Ten years on from the outrage inflicted on Bali, the former top cop who led the investigation into the 2002 bombings says the threat from terrorism will always hang over the island.
"The world loving Bali," Made Pastika, now the governor of Bali, said on Wednesday.
"But we have to be very, very cautious all the time because not everybody thinking in the same way."
"Now we are safe but I don't know tomorrow. Nobody can guarantee that."
On Friday, he will join hundreds of survivors, as well as the families and friends of the many victims, at a memorial service in Bali to mark the 10th anniversary of the attacks in Kuta that left 202 people dead and shattered many more lives.
The Sari Club was levelled when a massive bomb loaded into a van parked outside was detonated just after 11pm on October 12, 2002.
About 20 seconds earlier, a suicide bomber had detonated a backpack loaded with explosives inside Paddy's Bar.
The co-ordinated attacks, which were partly funded by al-Qaeda, killed mostly foreigners, including 88 Australians, and injured scores more.
Mr Pastika was stationed in Papua at the time of the 2002 bombings.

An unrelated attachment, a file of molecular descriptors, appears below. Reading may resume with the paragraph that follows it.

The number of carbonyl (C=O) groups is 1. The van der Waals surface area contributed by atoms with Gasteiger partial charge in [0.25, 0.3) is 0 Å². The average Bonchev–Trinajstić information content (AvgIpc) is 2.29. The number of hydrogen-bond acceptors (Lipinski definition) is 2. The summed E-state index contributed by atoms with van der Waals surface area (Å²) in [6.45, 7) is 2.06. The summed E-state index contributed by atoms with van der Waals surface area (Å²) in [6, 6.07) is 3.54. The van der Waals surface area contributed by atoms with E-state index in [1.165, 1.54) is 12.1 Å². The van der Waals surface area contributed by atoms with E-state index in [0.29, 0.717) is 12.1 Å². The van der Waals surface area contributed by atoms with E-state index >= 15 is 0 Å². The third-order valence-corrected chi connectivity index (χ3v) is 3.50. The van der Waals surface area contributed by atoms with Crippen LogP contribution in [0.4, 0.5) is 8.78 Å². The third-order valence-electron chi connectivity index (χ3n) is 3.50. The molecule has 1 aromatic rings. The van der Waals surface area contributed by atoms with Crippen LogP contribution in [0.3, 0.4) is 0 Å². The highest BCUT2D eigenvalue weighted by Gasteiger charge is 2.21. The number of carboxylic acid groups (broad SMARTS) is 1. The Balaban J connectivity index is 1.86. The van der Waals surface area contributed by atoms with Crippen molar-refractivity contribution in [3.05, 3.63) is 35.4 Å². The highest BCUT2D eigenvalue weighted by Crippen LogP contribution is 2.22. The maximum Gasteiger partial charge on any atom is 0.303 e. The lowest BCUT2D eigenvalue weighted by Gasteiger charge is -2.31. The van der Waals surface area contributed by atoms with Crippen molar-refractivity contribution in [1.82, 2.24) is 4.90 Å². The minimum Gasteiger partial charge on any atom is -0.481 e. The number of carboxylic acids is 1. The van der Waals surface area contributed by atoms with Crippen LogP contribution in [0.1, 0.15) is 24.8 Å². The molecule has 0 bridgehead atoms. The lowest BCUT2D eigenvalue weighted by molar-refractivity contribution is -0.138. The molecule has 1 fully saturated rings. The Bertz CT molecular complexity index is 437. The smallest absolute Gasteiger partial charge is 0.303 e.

He recalled on Wednesday the sense of shock which overcame him as he sat in a hotel room in the remote province.
"Early in the morning, I watch CNN I think, and see the pictures. `Oh my God', I said, `What happened to Bali, to where I was born."
"It was a big shock to me of course."
The next day he was on his way to Bali via Jakarta after being assigned the job of leading the investigation and tracking down those responsible.
He would lead a 510-strong team made up of 400 Indonesian police and 110 international officers, many from Australia, including forensic experts in bomb identification, DNA, ballistics and vehicle identification.
The horror of what he saw that day 10 years ago, when he arrived at the site where the Sari Club had once stood, will always stay with him.
While he says there will always be those who want to destroy rather than live in peace, he has urged those affected by the attacks to embrace forgiveness and move on.
"Of course it is not easy to forget the big tragedy that cost a lot of lives, hundreds of lives ... and suffering among people here in Bali and elsewhere."
"But it's time now for us to forgive, to forgive and to start new life."
But even as he made the comments, it emerged that Bali's terror alert level had been raised following intelligence reports indicating a threat against dignitaries who will attend Friday's memorial service.